You should be able to look at me and see my work. You should be able to look at my work and see me.
Roy DeCarava


To this, I think of the journey involved to come to know the person and the work, as it relates to one another.

In this regard, if we are focused on the image (to the first quote), the artist's statement may seem of limited interest.
Whereas if we are focused on the journey, the artist's statement takes on a different relevance of interest.

Here again, there is a degree of contingency upon the interests and desires of the viewer(s), to whether or not they are interested in our journey. But, in some regard I'm reminded of a successful date vs. a successful marriage ... and the underpinnings that yield each. The former is often rooted on an attraction, the latter is often rooted in understanding ... both of which have their place and purpose, the former being the gateway to the latter ... but, the growth in understanding must develop, or the latter is not likely to succeed on the merits of attraction, alone.

A vicarious journey (by others) to see where we might take them. Can a photo competition even support that, or is it merely the equivalence of speed dating? That's not to denigrate the competition, but rather an understanding of its suitability, for its fit for purpose ... which the segues me to this.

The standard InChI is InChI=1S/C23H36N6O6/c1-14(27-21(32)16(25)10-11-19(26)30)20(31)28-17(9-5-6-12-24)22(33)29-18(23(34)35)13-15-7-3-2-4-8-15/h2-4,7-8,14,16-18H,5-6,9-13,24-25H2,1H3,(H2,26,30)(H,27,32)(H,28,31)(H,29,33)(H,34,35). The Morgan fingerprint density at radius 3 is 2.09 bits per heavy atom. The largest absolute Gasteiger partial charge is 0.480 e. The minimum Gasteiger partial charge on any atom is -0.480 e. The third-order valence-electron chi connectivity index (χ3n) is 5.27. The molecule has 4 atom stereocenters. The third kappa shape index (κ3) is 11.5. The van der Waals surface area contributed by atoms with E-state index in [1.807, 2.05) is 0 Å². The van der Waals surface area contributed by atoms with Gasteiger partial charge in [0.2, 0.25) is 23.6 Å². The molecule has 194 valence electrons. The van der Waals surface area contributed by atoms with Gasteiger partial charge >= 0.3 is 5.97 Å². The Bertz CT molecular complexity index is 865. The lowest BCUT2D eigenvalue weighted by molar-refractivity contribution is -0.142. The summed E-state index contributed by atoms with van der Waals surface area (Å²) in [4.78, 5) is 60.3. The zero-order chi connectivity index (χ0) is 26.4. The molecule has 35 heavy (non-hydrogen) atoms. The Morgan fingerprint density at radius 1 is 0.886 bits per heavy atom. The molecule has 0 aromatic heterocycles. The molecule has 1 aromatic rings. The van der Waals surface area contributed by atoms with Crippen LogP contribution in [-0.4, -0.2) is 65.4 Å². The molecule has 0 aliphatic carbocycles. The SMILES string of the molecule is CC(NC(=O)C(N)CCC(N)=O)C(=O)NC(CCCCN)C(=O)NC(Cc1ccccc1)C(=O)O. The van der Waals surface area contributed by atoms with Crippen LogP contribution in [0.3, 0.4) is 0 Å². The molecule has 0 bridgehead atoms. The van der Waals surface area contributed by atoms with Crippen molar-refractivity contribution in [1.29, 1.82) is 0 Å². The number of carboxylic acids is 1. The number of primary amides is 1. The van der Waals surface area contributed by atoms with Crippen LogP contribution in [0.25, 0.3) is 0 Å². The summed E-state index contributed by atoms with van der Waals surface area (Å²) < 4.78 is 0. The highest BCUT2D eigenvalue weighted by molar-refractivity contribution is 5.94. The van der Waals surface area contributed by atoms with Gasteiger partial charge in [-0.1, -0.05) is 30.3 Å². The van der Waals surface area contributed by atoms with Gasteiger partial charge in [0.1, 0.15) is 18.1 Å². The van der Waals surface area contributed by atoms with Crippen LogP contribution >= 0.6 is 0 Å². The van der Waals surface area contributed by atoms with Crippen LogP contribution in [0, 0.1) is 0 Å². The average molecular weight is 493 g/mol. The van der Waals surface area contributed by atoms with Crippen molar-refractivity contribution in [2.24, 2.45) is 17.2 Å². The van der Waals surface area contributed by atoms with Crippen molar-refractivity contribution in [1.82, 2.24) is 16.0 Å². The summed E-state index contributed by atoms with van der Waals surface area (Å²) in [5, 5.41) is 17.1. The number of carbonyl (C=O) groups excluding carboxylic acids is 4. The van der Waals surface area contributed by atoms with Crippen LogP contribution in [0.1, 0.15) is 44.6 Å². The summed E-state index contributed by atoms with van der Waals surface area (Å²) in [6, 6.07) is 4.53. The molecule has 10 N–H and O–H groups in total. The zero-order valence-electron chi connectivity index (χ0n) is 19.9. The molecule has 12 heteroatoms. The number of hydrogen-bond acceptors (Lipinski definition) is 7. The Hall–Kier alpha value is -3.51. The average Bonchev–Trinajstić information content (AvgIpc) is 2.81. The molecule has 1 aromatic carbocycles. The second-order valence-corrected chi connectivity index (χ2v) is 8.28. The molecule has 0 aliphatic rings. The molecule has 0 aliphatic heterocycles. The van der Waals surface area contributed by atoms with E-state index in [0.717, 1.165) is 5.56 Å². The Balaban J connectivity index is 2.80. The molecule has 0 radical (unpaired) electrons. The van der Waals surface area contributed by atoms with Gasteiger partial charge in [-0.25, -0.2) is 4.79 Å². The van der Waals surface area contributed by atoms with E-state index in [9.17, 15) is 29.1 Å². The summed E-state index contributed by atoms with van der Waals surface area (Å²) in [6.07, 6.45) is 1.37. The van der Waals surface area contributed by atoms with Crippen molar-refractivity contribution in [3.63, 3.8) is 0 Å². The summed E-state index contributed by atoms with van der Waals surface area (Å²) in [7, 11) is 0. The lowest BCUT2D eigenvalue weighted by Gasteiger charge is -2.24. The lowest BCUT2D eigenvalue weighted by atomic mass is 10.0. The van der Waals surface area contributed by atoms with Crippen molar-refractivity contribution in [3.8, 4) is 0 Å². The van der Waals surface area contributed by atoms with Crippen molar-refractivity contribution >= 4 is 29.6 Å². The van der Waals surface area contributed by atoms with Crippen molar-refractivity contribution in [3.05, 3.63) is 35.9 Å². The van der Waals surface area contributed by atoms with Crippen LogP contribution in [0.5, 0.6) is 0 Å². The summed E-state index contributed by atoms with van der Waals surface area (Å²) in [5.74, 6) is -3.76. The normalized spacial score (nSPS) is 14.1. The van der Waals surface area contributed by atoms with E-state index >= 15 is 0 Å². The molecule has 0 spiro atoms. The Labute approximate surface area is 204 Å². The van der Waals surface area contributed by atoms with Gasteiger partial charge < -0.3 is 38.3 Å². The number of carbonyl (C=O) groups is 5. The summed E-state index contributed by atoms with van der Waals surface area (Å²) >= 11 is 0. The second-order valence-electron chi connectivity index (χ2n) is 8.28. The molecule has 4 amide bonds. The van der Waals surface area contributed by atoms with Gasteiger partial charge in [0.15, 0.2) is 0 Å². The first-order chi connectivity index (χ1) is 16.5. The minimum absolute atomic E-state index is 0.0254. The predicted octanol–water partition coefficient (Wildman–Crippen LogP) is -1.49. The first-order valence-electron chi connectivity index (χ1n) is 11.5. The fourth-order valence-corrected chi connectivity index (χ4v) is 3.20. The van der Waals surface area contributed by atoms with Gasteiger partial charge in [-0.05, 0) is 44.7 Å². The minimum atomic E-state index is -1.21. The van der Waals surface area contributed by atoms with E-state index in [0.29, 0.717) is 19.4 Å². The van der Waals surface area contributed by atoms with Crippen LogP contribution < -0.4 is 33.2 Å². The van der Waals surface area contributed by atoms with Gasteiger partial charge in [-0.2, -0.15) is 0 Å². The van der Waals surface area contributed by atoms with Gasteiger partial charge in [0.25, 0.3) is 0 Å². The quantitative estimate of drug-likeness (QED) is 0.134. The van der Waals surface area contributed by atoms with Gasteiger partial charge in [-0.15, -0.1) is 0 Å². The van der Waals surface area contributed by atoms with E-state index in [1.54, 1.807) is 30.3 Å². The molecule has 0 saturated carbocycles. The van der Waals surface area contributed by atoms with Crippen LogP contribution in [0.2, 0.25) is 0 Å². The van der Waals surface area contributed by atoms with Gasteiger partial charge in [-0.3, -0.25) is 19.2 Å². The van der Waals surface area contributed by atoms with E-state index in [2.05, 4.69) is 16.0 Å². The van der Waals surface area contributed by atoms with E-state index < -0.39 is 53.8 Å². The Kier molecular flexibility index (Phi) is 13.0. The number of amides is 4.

I don't seem to have even a vague idea of where I want to go, of the next level, or how to get there.

For me, I have a vague idea (metaphor of the print emerging in the developing tray, slowly coming into view) ... but, the next level and how to get there eludes my sense of direction for which to proceed.

The idea of moving to the next level has stimulated me to think about using some new techniques to see how they work. There is a substantial risk that my efforts will not work well and I will not have work suitable for submitting to the gallery exhibition for this event.

New technique ... to craft a differentiator, or as a tool to construct what the image will do the viewer.

I don't really think that the technique really determines the veracity of the image. It's what the image does to the viewer that determines whether it's right or wrong.
Roy DeCarava


When we look at new techniques, is it to be cool, to do what all the cool kids are doing ... or does it add to our arsenal. I tend to think of techniques like the different brushes of a painter. The artists strokes themselves don't dictate anything, really ... but, choosing a different brush does influence what it might do to the viewer (i.e. razor sharp lines vs. pointillist rendering), and how cohesive (or incongruous) that is to what we want to convey.

Then, coming back to the photo comp ... if it is akin to dating vs. journey, then why? Just for an ego stroke? For a data point on the CV? For the practice and experience of preparation for the critical exposure? For the steeling of the artist to rejection? For the strengthening of the artist to (internally / mentally) defending their work? Other, et al?